I watched the video of George Floyd’s murder last year along with the rest of the world. But as a Minnesotan far from home, I felt helpless, detached, and yet seeking more connection to home than ever.

Mr. Floyd was killed just blocks from my brother’s apartment. My friends worked across from buildings that were torched during the violence that followed his death. I became obsessed with the trial of now-convicted police officer Derek Chauvin, streaming it from my Spanish in-laws’ apartment in June.

Now, at last, there I was in George Floyd Square in Minneapolis amid teddy bears, flowers, and artwork, to remember the man whose tragic death became a wake-up call for my hometown. His killing squashed misconceptions of a harmonious, discrimination-free, “Minnesota nice,” and gave way to the realities of redlining, racial covenants, and over-policing of minority communities.

“It gives me hope that people are listening and doing things, talking about diversity, inclusiveness, and sharing their experiences,” says Angela Harrelson, Mr. Floyd’s aunt. She was in George Floyd Square almost every day, chatting with visitors about whatever was on their minds. “People don’t want to live in fear anymore.”

Ms. Harrelson recognizes the confluence of her nephew’s murder with other acts of injustice in America – Native American land rights, climate change, social injustice, the pandemic’s disproportionate impact on ethnic and racial minority populations.

It’s exactly these themes, and the emotions they unleash, that “The Sentence” works to address. Through Ms. Erdrich’s main characters, readers experience the frustrations of racial inequality and the precariousness of life during a pandemic. Her bookstore clients – desperately and awkwardly searching for connection with the Indigenous community – feel too real to be fiction. She even places herself as the owner, also named Louise, of the bookstore where her story takes place.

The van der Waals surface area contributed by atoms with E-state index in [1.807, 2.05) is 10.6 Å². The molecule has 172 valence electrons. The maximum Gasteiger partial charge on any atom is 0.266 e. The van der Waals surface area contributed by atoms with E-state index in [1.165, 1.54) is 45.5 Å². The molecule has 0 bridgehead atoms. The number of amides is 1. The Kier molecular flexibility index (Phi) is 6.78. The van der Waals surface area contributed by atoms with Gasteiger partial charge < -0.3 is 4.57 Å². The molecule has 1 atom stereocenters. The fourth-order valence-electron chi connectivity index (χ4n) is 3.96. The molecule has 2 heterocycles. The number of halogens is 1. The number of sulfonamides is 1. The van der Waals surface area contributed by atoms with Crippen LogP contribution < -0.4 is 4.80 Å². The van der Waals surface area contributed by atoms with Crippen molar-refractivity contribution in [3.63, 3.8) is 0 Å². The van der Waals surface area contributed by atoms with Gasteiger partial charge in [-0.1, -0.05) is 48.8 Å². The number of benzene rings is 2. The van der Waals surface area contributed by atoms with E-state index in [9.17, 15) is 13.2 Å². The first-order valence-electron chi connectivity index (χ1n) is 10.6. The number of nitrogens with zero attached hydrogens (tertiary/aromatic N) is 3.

“’There is something in me that aches to do the wrong thing,’ said Louise. ... ‘I almost always resist, but I understand when other people don’t. The urge is very strong,’” she writes.

With such true-to-scale depictions, “The Sentence” fulfills a longing in people like me to not just hold my hometown in love and light, but to understand its deep-seated challenges.

The third meeting

On the most recent visit to Minneapolis, I wanted to show my husband and daughters Birchbark Books, never expecting to see Ms. Erdrich there. But when a figure breezed through the front door and began signing books in the back room, I couldn’t believe it. My husband asked me if I was going to say hello.

“Only if it’s natural,” I said, silently hovering by the cash register until she made her way over.

“Hi there, thanks for coming in,” she said, when our gazes finally met.

I introduced myself, referencing our two past encounters. She flattered me, saying she remembered, even though we were both wearing medical-grade face masks. Then I asked what her favorite book was of those she had written. From a sky-high stack she was holding, Ms. Erdrich pulled out a light blue paperback.

“It’s kind of a secret book,” she said.

It was “Antelope Woman,” a newly edited version of “The Antelope Wife,” the first book she published after her husband, writer Michael Dorris, took his own life in 1997. She signed it, referencing our very first Good Earth meeting a million lifetimes ago, and offered it to me as a gift.

Now, as I sit in my Paris apartment, my two signed copies on the bookshelf and Ms. Erdrich’s most recent book on my nightstand, I wonder what effect writing “The Sentence” has had on the author herself. Did it help her process the last 18 months of her life? Has it brought her peace?

“When everything big is out of control, you start taking charge of small things,” she writes in “The Sentence.”

I can only speak to my own experience. Just like those first days in Minneapolis this summer, when I couldn’t focus my thoughts until I had visited George Floyd Square and wrestled with the demons that my city faced, reading “The Sentence” has allowed me to properly grieve.

It has shown me not just what I missed from home but what I was missing – the good, the bad, and the ugly. It’s a rare gift she’s given me – to all of us.

If, by some miracle, I should happen to meet Ms. Erdrich for a fourth time, I’ll be sure to thank her.